‘The government is trashing our children’s future’ - Norfolk doctor who spent 22 hours in custody for Extinction Rebellion protests
- Credit: Archant
Fresh from camping out in Parliament Square as part of the Extinction Rebellion demonstration in London, Dr Hayley Pinto, from Marsham, describes why the planet is facing a climate emergency.
I was arrested and spent nearly 22 hours in custody, under bright lights, checked on every 30 minutes.
I'd spent the previous night trying (unsuccessfully) to sleep on tarmac at a roadblock in Parliament Square.
This was last week and marked the end of my time spending my leave with the Extinction Rebellion protests in London.
By the time I was released on Friday I was emotional and exhausted. I still have to face court.
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Despite this, it was the best week I've had for years because it restored my faith in humanity and gave me hope after years of despair about the climate and ecological emergencies and the future I saw for all our children.
Why? Because I was privileged to spend it with the bravest, most passionate, joyful and caring people I've met and because the public response was almost universally supportive. Whilst we sat blocking the road, surrounded by police, people brought us blankets, hot tea, biscuits; people gave me thumbs up on the Tube and came over to say how brilliant the protests were and to ask more about it.
- 1 Missing man found by off-duty police officer
- 2 £5m roadworks on A47 cause delays - and months more to come
- 3 Man jailed for 24 years for raping and sexually assaulting two girls
- 4 Three Norfolk hotels named among the best for romance in the UK
- 5 Village rounds on council over 'disgraceful' road resurfacing that covered cycle lanes and blocked drains
- 6 Man charged after cannabis factory and 300 plants found above pizza takeaway
- 7 Norfolk campsite voted third best in UK
- 8 Road cleared after three-vehicle collision on A47
- 9 Early hours arrests as part of 'ongoing police investigation'
- 10 Pub boss struggling to recruit ahead of lockdown lifting
In Parliament Square, free of cars, people chatted and relaxed, kids played, cyclists zipped through; it was a taste of how our cities could be if they weren't choked with traffic jams.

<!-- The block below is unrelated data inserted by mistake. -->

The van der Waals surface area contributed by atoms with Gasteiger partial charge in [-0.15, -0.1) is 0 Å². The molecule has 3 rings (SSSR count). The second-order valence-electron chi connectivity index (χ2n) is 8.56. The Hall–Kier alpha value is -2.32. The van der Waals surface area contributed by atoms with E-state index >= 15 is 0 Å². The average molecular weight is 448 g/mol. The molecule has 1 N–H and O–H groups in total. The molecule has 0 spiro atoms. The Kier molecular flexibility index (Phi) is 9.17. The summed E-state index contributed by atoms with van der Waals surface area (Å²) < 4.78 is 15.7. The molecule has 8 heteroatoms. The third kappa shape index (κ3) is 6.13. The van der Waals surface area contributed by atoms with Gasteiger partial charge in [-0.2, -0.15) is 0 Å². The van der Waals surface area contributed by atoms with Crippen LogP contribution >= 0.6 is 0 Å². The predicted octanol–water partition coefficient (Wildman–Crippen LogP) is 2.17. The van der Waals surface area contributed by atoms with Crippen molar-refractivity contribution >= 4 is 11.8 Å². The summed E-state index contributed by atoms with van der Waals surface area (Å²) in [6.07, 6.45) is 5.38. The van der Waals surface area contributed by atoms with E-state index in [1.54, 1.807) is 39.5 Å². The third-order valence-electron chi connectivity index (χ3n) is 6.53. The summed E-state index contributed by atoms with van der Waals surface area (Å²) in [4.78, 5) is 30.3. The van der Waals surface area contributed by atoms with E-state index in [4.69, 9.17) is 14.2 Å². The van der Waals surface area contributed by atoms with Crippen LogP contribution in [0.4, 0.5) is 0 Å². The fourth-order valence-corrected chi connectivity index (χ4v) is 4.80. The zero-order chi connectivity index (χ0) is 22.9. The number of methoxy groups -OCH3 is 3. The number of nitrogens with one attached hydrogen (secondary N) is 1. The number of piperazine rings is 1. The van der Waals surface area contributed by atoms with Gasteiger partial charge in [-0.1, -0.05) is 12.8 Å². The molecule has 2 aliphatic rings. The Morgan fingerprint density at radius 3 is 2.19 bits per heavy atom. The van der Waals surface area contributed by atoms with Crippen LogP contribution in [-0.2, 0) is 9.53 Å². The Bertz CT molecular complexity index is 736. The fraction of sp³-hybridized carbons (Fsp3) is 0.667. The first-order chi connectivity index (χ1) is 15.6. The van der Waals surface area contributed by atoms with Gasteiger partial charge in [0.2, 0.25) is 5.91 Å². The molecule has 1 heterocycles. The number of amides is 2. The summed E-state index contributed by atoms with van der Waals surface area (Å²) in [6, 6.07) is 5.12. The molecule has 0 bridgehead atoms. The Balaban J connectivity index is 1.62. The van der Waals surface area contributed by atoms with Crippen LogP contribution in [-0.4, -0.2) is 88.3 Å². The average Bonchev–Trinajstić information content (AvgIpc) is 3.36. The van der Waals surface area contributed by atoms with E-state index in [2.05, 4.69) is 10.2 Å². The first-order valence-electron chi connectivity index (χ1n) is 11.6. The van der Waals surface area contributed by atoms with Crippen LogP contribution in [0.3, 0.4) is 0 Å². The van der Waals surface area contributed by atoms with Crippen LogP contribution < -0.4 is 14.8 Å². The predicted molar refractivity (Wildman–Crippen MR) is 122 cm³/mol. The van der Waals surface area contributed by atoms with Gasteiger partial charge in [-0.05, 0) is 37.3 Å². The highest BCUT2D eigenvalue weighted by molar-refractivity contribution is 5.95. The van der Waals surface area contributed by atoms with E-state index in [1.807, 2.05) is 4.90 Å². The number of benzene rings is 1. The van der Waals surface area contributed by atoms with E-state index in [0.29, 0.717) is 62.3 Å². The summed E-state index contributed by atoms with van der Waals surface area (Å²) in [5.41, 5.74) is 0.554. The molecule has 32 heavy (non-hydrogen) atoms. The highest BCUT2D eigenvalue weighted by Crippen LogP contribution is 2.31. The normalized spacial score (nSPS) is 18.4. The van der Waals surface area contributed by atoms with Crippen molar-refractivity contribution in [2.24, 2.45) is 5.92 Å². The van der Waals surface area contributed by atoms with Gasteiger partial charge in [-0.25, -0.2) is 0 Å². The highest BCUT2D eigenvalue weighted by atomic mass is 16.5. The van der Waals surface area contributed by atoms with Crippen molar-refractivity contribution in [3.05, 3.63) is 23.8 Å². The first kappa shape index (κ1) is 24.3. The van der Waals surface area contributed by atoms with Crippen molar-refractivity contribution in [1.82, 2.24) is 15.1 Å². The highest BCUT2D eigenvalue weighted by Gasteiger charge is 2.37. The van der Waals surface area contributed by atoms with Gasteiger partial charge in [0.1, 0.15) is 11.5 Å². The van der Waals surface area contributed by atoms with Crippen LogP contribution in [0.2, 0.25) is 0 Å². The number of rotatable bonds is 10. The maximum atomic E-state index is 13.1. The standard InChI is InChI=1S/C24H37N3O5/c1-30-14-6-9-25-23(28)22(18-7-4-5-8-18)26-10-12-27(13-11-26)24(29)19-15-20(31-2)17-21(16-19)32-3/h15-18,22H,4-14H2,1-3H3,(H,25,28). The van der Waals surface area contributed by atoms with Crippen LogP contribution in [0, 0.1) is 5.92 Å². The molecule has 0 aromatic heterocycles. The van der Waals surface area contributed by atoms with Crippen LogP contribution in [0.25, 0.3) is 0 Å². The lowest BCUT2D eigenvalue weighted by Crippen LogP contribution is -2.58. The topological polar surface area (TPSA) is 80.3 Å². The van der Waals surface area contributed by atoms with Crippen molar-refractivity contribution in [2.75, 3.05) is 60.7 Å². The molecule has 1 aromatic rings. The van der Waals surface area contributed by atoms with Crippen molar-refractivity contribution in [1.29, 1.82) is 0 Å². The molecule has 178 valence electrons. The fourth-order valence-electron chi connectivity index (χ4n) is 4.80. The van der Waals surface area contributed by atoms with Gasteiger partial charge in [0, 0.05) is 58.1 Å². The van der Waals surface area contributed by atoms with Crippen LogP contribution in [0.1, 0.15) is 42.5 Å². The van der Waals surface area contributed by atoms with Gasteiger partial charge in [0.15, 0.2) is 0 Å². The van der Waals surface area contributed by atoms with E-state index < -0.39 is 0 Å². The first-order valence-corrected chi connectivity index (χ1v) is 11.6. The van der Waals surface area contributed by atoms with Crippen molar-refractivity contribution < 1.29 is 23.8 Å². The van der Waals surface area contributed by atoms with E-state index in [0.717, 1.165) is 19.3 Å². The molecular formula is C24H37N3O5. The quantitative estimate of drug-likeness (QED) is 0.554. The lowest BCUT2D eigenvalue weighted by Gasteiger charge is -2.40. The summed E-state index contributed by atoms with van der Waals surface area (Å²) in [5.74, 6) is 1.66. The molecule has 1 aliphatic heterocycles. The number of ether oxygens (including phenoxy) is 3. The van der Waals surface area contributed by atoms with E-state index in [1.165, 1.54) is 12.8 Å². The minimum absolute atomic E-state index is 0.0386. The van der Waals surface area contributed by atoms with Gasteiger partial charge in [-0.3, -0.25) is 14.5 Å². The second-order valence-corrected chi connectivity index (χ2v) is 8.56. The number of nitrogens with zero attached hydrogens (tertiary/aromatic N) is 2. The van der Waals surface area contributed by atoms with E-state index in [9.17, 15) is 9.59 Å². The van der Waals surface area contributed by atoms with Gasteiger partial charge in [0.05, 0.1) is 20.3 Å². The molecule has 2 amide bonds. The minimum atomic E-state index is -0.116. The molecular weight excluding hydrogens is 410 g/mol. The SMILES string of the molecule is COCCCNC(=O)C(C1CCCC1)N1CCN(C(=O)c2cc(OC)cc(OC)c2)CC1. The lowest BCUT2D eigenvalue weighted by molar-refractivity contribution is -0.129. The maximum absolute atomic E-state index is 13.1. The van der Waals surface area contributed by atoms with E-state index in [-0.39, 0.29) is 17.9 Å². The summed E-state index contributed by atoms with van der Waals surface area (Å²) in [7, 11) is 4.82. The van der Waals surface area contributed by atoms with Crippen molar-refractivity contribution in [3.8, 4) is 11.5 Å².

Combined with the School Strikes and the David Attenborough documentary released last week, it seems the conversation is finally changing. Not before time.
To have even a 50/50 chance of avoiding the earth tipping in to an uncontrollable cycle of warming we've just 11 years to stop fossil fuel emissions at the current level.
Where else would we consider 50/50 as an acceptable level of risk? Yet these are the odds we're prepared to take with the only planet we have to live on.
For a better chance of survival we should aim to get emissions down faster. This might seem impossible but we're negotiating with physics not diplomats. There are no extensions or compromises. The good news is there are realistic blue prints for how to achieve it with existing technology. It will mean big changes in all areas of our lives. Transport and energy are actually the easier sectors.
We must also change how we eat (less meat and dairy), buy less pointless stuff, change how and where we build, how we farm, industry, and reduce flying to a minimum. We must do this quickly and bring the rest of the world with us. It's a daunting challenge. It will require investment, but will cost far less than trying to adapt to a world of water shortages, failing crops (the UK is particularly vulnerable to food shortages as we import 52pc of our food and already have 4m people using food banks), conflict, mass migration and super-storms.
More good news - the changes will improve our physical and mental health, reduce social, racial and gender inequality and bring our communities together with a shared purpose, reducing the social isolation suffered by so many. Britain has made some emissions reductions but we're not on target to meet the milestones for 80pc reduction by 2050 set in the Climate Change Act (a target no longer compliant with current science).
Our current government is pushing us further from any chance of success - green lighting a new coal mine, pushing fracking (trampling local democracy in the process), expanding Heathrow, blocking onshore wind, reducing solar subsidies (whilst continuing to subsidise the fossil fuel industry) and scrapping the low-carbon homes plan. Reviewing this list leads to the inescapable conclusion that they are more concerned with the interests of corporate lobbies than the population they were elected to serve. Their actions put at risk our health, homes, communities, businesses, food and water supplies. They are trashing our children's future.
Decades of scientific reports, protest marches, petitions have made no difference and it's too late to persuade one person at a time to make changes. This has to come from government.
That's why I see no alternative to civil disobedience in the tradition of other great social movements. This is a planetary emergency, and if there's no other way to wake people up to that then no matter how much time, energy and personal discomfort it takes, I will not shut up
It has been said 'all that is necessary for the triumph of evil is that good men and women do nothing'. For anyone who feels the same, Extinction Rebellion meet every Thursday at 7pm at 62 Cannell Green, Norwich.